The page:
Tuesday, 30 November 2010
Washington, July 9 : India and the United States will be discussing NATO troop withdrawals and the transition process in Afghanistan during the second India-US Strategic Dialogue to be held in New Delhi during the third week of July, a senior U.S. State Department official said.
Participating in a web chat with Indian journalists from Washington, Robert O. Blake, Jr., Assistant Secretary, Bureau of South and Central Asian Affairs, said: " I think there's been a lot of misunderstanding about the levels of troop withdrawals that the United States will make. These are relatively modest. We remain fully committed to the NATO process of transition whereby Afghanistan will assume responsibility for its own security by the end of 2014. So, we will continue to work very closely with India on this and to consult very closely, and I expect this will be a very important part of our strategic dialogue consultations."
He said that Washington has a tremendous respect and admiration for the steps that India is taking to expand its own cooperation with Afghanistan, adding that the Indian Government's decision to provide two billion dollars in assistance to Afghanistan would tremendously help what he called an "important transition process that is underway now in Afghanistan."
"The United States is fully committed to supporting that transition process, but also to helping Afghanistan to build up its economy so that it can rely more on trade and its own development and less on aid. So we have a very important role to play in that and India has a very important role to play," he added.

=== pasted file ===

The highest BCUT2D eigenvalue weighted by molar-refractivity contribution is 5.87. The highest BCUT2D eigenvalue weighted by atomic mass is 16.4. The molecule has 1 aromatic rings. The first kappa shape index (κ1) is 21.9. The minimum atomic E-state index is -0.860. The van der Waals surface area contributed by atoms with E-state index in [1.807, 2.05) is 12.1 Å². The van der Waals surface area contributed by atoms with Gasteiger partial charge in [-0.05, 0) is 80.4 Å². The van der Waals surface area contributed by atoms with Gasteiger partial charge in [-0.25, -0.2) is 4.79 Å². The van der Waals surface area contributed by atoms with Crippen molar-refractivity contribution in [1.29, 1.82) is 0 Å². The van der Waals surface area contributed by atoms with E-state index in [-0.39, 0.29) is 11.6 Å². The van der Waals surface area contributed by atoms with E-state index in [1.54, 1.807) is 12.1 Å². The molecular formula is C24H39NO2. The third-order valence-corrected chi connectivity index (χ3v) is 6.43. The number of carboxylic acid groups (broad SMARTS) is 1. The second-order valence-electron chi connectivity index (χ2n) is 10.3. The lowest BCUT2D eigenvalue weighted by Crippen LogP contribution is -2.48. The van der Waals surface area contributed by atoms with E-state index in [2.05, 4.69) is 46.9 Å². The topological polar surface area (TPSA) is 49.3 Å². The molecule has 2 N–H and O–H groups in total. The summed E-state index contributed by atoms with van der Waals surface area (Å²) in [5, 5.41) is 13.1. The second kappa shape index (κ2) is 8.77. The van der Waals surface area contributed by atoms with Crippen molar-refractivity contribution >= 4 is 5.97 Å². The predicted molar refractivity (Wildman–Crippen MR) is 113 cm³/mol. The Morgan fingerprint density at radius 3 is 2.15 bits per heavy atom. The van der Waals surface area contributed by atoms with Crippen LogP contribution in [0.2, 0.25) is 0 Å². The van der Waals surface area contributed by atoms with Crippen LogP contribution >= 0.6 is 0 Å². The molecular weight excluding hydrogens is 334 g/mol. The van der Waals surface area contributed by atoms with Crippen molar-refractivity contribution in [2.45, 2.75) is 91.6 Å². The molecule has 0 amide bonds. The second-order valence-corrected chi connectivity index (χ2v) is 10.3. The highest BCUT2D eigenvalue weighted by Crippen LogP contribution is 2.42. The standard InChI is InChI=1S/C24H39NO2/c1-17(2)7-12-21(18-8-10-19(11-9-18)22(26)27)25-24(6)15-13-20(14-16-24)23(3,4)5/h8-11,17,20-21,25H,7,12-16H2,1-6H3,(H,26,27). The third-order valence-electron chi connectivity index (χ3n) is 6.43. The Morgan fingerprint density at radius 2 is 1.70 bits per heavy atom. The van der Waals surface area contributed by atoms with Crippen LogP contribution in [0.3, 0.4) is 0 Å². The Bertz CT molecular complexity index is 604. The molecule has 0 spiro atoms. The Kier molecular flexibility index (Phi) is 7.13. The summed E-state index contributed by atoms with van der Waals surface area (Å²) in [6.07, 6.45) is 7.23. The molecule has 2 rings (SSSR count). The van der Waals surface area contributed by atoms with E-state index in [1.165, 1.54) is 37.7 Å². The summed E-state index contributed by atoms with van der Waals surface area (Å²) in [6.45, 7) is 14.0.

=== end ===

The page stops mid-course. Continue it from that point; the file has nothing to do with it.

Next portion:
As regards America's participation in a framework for any engagement with Taliban, Blake said:" This is going to be an Afghan-led process. The Afghan government already has begun this process through the establishment of a High Peace Council which itself has had numerous meetings inside Afghanistan. So this is something that we very much want to support."
He added: "We ourselves have established some red lines about who we think should be allowed to participate in such a dialogue, and that includes people who are prepared to renounce violence, who are prepared to renounce their ties to al-Qaida, and who are prepared to agree to abide by the terms of the Afghan constitution. So, we believe those would be a very good way of ensuring that people that do engage would be committed to the long term stability and prosperity of Afghanistan."
When specifically asked about how the United States saw India's role evolving in terms of civilian aid to Afghanistan, and whether there would be specific limitations on India's post-war presence in Kabul, the Assistant Secretary said: " I would just like to express my government's support for the steps that India already has taken to expand its activities in Afghanistan. The lion's share of the two billion dollars that India has committed are devoted to infrastructure development which is going to be an increasingly important priority for the United States as well."
He added: "We think that it's vital to not only develop the roads, the rail systems, the electricity and other kinds of infrastructure that will enable Afghanistan to get on its own two feet economically, but it's also important for us to do whatever we can to help some of the very important regional infrastructure projects that are already underway such as the Turkmenistan-Afghanistan-Pakistan-India pipeline and projects such as the CASA-1000 Project, the Central Asia South Asia electricity transmission line that is now under consideration as well."
"So these are things that would have a tremendous impact, not only in helping Afghanistan but also helping to build the trade and investment networks and open those up so that there can be a much more vigorous trade and investment between the countries of Central Asia, the countries of South Asia, and particularly the huge markets of India, Pakistan and Bangladesh that could help so much the development not only of Afghanistan but also Pakistan and Central Asia," Blake said.